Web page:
. . .and from another chapter.

He moved along the trail and now a hint of rising sun played on the canyon walls, the inky blue of midnight having grayed to dawn. A watercolor pallet of sunrise threw its tones about the walls and the hues of the rock named the light and became burnt tangerine and creamy raspberry. Abram snapped the shutter of his camera with such rapidity the buffer filled and he must stop to let the processor catch up. By the second, the light changed and the monuments and temples of stone moved forward and backward as the sun rose ever higher, and shadows came, and then reformed.

Few persons had risen so early. The quiet trail led to a widening of the canyon where in a spot that claimed a panoramic view a bench had been placed. Abram sat. A haunting mood took him and he knew the throaty notes of a flute should whisper, or should be heard the plucked strings of a harp.

Then the sun tipped all the way over the eastern edge of the vista and the sky striped itself crimson. Ice glittered on the trees and a veritable world of magic had been struck.

——————

More than a year ago, I finished the first draft of this novel and made feeble attempts to get the attention of an agent and/or a publisher with no positive results. (My attempts were so feeble that, sorry to say, I didn’t even follow up on all leads I was given. 😦 See I told you I’m not very wise.) Since then the book has been simmering in my mind, on the hard drive of my MacBook, and printed out on white pages, punched, and inserted into a leather binder. Today, I finished one more draft and believe I have polished the book to the highest sheen of which I am capable. The book is an excellent one, and I plan to try to get it published.

Would love to hear feedback from you!

Categories
Animals Children Crestline Lake Gregory Life Photography Recreation Weather/Nature

A Walk at Lake Gregory

Image This is one of my favorite places down at the lake and I can’t calculate the times I have lifted my camera and snapped my shutter for another picture. When I walked there a couple of days ago, a duck couple swam lazily, the elegant male lounging about in the center where I could easily photograph him, while his busy little lady was dipping and tucking, many times only her brown tail feathers visible, as she gathered lunch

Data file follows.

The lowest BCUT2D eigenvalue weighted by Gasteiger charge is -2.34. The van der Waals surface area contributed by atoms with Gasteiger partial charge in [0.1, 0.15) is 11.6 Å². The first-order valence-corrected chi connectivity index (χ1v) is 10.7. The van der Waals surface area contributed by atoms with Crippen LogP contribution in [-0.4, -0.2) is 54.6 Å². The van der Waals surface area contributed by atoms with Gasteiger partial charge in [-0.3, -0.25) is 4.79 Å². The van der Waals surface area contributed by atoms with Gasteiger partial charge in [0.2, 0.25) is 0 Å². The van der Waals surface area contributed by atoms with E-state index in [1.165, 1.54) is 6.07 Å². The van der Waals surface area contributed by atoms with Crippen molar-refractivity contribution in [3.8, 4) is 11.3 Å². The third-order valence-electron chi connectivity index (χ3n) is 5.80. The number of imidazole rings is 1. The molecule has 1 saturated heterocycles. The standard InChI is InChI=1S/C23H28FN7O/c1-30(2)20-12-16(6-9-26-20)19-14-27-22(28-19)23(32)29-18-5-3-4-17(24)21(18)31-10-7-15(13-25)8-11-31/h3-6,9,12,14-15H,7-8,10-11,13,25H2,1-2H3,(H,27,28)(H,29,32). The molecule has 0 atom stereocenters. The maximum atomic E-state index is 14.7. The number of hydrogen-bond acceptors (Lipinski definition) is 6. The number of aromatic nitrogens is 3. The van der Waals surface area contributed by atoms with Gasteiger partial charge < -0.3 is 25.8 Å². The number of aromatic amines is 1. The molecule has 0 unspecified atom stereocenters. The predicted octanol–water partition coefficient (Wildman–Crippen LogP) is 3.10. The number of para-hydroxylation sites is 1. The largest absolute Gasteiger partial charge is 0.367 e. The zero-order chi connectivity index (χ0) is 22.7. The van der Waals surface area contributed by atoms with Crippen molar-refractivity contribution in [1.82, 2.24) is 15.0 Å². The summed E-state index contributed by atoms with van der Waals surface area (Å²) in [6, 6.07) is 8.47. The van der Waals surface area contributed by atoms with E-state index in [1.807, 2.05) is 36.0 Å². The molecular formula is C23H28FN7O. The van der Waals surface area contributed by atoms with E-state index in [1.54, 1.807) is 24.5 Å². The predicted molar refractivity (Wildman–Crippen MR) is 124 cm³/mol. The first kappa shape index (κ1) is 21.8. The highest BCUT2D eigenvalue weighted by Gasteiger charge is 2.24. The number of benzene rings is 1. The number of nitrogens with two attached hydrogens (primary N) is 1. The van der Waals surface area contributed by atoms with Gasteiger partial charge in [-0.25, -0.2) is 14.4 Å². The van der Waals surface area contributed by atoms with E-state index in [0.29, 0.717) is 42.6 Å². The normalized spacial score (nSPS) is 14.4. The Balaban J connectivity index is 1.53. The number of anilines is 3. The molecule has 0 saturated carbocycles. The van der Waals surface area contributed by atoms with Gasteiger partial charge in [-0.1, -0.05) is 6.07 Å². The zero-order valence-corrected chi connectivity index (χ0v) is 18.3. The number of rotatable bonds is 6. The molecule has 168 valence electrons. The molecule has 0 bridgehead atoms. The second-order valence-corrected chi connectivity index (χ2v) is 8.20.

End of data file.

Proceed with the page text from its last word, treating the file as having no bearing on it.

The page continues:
ImageSpring flowers have shot through the warming earth, shafts of color that tell the new season.Image

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This was only the second day I had walked Winston very far around the lake and I had expected him to bark at the ducks, but he didn’t; merely starred at them as they paddled about, then flew high, and skidded again into the cold water.ImageImageI thought of my grandchildren as I walked, and a lacy throw of sadness fell about me–not too heavy–but there, for they’re much older now, and situations have changed, and I don’t have them up here as much as in years before.

The grounds around the lake were filled with picnicking families, and a couple of ball games were in progress. Once I heard behind me a little voice say, “Granny,” and even though on some level I knew that call was not for me, I turned, a miniscule flash of hope thinking maybe some of them have made a surprise visit, but the child was not mine.

A foursome ran by Winston and me, three eight or nine year old little girls followed by a boy about the same age, who couldn’t quite keep up. He yelled–seemingly to save his pride. “I’m not running as fast as I can.” I grinned. Winston tugged on his leash. He too wanted to run through this glorious spring day.